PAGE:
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Good morning! It’s James Keller in Calgary.

British Columbia’s Lower Mainland has become a battleground in the federal election, with the dense urban area in and around Vancouver creating a number of competitive races that are too close to call. Alberta, on the other hand, couldn’t be more different, with the only mystery being whether the Conservatives will sweep the province or just take nearly all of the seats.

And both of those realities trace back to the Trans Mountain pipeline expansion.

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The pipeline project, which has been beset by years of regulatory and legal delays, would add hundreds of thousands of barrels a day to the existing Trans Mountain network. It has become a flashpoint in the debates about climate change, Indigenous rights, and the future of the Alberta economy.

In Alberta, the project has become a symbol of a system – and a federal Liberal government – that many voters believe is holding the province back and has fuelled a resurgence of Western alienation that hasn’t reached this level in a generation. In B.C., the pipeline has fuelled legal battles, protests and civil disobedience.

Economics reporter David Parkinson and I examined the state of the Alberta economy and how that has shaped the province’s place in the campaign. Spoiler alert: Alberta hasn’t factored much at all. The party leaders have barely set foot in the province since the campaign began, and the major party platforms pay the province little attention considering the scale of the economic downturn that has stretched on for the past five years. The only real Alberta issue to break into the national conversation is the future of the Trans Mountain pipeline, including condemnations from the New Democrats and Greens that have left Albertans feeling even more attacked.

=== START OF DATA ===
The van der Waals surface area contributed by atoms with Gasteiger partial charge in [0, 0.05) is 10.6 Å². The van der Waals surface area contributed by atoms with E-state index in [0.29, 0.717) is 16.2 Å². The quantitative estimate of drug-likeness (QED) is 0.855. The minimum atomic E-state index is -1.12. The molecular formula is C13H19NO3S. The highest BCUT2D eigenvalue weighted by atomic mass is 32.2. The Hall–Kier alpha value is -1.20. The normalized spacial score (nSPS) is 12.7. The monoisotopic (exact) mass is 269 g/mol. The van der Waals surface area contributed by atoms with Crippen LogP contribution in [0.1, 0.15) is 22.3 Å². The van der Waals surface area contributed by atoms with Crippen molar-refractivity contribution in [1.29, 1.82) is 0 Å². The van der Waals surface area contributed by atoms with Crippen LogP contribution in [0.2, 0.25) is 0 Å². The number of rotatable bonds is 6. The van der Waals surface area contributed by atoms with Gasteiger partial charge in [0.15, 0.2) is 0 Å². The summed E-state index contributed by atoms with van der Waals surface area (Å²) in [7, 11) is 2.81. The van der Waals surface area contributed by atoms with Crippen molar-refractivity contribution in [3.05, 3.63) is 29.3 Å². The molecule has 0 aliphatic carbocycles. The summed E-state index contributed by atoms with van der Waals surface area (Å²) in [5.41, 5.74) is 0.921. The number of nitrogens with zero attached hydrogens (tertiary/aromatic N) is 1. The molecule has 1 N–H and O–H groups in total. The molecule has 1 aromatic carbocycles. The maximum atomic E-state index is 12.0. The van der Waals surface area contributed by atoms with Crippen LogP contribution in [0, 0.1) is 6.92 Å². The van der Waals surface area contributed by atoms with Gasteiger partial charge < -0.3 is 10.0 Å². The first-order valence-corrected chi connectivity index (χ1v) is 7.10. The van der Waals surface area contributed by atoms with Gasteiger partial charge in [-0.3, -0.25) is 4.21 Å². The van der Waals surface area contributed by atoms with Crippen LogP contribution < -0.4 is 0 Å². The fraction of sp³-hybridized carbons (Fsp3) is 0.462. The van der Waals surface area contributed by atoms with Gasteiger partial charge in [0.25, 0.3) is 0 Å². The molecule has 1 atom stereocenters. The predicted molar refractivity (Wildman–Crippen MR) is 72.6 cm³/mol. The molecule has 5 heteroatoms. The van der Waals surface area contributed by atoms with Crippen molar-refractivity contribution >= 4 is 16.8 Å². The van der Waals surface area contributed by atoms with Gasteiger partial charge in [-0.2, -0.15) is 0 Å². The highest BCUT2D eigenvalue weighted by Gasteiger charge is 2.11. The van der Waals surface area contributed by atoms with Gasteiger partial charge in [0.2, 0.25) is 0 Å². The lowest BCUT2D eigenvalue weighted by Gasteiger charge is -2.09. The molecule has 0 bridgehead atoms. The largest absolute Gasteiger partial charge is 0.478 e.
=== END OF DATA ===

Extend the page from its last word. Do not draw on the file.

Alberta Premier Jason Kenney told me that the frustration in his province is enormous: “We have a sense that we played by the rules, that we’ve contributed massively to the federation … And most Albertans, right across the political and demographic spectrum, just feel that that has not been recognized.”

Justin Giovanetti also travelled to Edmonton to examine a conundrum in that city: despite the Alberta capital’s labour roots and support for the New Democrats provincially, it still remains a Conservative stronghold.

The flipside of that is what’s happening in B.C., where the pipeline has turned several ridings, notably the area around the marine terminal in Burnaby, east of Vancouver, into tight races that defy prediction.

Ian Bailey took stock of the campaign to win the Lower Mainland, which has 26 of the province’s 46 seats.

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The Vancouver region was key to Liberal Leader Justin Trudeau’s victory in 2015, catapulting the party’s seat total to 17, from just two in the previous election. Local opposition to the Trans Mountain pipeline may have soured some voters on Mr. Trudeau, meaning he’ll have a tough time to maintain that support.